The National Institutes of Health supported the research. The National Institute of Child Health and Human Development supported the Add Health study with cooperative funding from 17 other agencies.

David Williamson | EurekAlert!
Further information:
http://www.unc.edu

More articles from Studies and Analyses:

nachricht Win-win strategies for climate and food security
02.10.2017 | International Institute for Applied Systems Analysis (IIASA)

nachricht The personality factor: How to foster the sharing of research data
06.09.2017 | ZBW – Leibniz-Informationszentrum Wirtschaft

All articles from Studies and Analyses >>>

The most recent press releases about innovation >>>

Die letzten 5 Focus-News des innovations-reports im Überblick:

Im Focus: Neutron star merger directly observed for the first time

University of Maryland researchers contribute to historic detection of gravitational waves and light created by event

On August 17, 2017, at 12:41:04 UTC, scientists made the first direct observation of a merger between two neutron stars--the dense, collapsed cores that remain...

Im Focus: Breaking: the first light from two neutron stars merging

Seven new papers describe the first-ever detection of light from a gravitational wave source. The event, caused by two neutron stars colliding and merging together, was dubbed GW170817 because it sent ripples through space-time that reached Earth on 2017 August 17. Around the world, hundreds of excited astronomers mobilized quickly and were able to observe the event using numerous telescopes, providing a wealth of new data.

Previous detections of gravitational waves have all involved the merger of two black holes, a feat that won the 2017 Nobel Prize in Physics earlier this month....

Im Focus: Smart sensors for efficient processes

Material defects in end products can quickly result in failures in many areas of industry, and have a massive impact on the safe use of their products. This is why, in the field of quality assurance, intelligent, nondestructive sensor systems play a key role. They allow testing components and parts in a rapid and cost-efficient manner without destroying the actual product or changing its surface. Experts from the Fraunhofer IZFP in Saarbrücken will be presenting two exhibits at the Blechexpo in Stuttgart from 7–10 November 2017 that allow fast, reliable, and automated characterization of materials and detection of defects (Hall 5, Booth 5306).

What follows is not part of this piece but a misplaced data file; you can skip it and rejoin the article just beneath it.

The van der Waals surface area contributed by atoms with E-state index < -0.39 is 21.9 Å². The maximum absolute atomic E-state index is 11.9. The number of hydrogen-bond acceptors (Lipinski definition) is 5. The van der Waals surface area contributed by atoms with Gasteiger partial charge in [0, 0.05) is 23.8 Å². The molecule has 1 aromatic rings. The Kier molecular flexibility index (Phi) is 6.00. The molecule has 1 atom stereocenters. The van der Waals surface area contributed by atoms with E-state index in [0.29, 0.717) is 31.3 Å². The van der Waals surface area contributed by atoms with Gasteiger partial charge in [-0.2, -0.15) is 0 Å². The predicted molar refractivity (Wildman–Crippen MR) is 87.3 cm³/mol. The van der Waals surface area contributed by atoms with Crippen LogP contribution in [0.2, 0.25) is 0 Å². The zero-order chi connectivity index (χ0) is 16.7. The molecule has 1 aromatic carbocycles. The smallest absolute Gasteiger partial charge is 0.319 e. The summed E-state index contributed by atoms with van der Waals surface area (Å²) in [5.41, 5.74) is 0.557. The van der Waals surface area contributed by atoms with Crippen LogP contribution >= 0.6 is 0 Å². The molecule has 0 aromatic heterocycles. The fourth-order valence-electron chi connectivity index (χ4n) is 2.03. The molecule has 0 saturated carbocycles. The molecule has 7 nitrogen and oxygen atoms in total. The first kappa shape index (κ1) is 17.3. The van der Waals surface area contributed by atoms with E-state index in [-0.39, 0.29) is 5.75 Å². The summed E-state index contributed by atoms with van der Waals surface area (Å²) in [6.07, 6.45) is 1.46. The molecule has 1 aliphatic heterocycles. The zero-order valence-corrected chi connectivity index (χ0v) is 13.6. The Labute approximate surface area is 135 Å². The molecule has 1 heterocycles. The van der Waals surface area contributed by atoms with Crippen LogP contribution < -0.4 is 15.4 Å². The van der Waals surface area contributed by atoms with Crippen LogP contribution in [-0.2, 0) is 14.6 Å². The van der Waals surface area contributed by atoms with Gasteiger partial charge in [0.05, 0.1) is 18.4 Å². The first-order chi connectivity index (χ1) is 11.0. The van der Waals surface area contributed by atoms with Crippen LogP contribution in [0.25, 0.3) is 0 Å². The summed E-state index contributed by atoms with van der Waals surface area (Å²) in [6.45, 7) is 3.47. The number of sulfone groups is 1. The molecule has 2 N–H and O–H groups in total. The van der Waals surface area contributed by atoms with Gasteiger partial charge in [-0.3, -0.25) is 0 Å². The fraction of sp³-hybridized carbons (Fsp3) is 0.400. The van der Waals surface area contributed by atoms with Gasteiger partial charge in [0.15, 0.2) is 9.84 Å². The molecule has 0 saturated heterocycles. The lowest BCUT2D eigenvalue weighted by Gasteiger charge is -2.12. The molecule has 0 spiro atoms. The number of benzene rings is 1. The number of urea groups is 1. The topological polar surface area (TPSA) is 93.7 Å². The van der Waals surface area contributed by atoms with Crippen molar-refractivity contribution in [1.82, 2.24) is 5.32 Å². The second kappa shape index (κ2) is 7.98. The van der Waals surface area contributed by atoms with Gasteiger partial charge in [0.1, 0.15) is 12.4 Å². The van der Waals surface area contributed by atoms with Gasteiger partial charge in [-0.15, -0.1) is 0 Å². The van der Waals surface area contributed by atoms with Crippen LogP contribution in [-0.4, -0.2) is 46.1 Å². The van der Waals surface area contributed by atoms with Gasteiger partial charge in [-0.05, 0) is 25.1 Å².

When quality testing uses time-consuming destructive test methods, it can result in enormous costs due to damaging or destroying the products. And given that...

Im Focus: Cold molecules on collision course

Using a new cooling technique MPQ scientists succeed at observing collisions in a dense beam of cold and slow dipolar molecules.

How do chemical reactions proceed at extremely low temperatures? The answer requires the investigation of molecular samples that are cold, dense, and slow at...

Im Focus: Shrinking the proton again!

Scientists from the Max Planck Institute of Quantum Optics, using high precision laser spectroscopy of atomic hydrogen, confirm the surprisingly small value of the proton radius determined from muonic hydrogen.

It was one of the breakthroughs of the year 2010: Laser spectroscopy of muonic hydrogen resulted in a value for the proton charge radius that was significantly...

All Focus news of the innovation-report >>>

Anzeige

Anzeige

Event News

ASEAN Member States discuss the future role of renewable energy

17.10.2017 | Event News

World Health Summit 2017: International experts set the course for the future of Global Health

10.10.2017 | Event News

Climate Engineering Conference 2017 Opens in Berlin

10.10.2017 | Event News

 
Latest News

Ocean atmosphere rife with microbes

17.10.2017 | Life Sciences

Neutrons observe vitamin B6-dependent enzyme activity useful for drug development

17.10.2017 | Life Sciences

NASA finds newly formed tropical storm lan over open waters

17.10.2017 | Earth Sciences

VideoLinks
B2B-VideoLinks
More VideoLinks >>>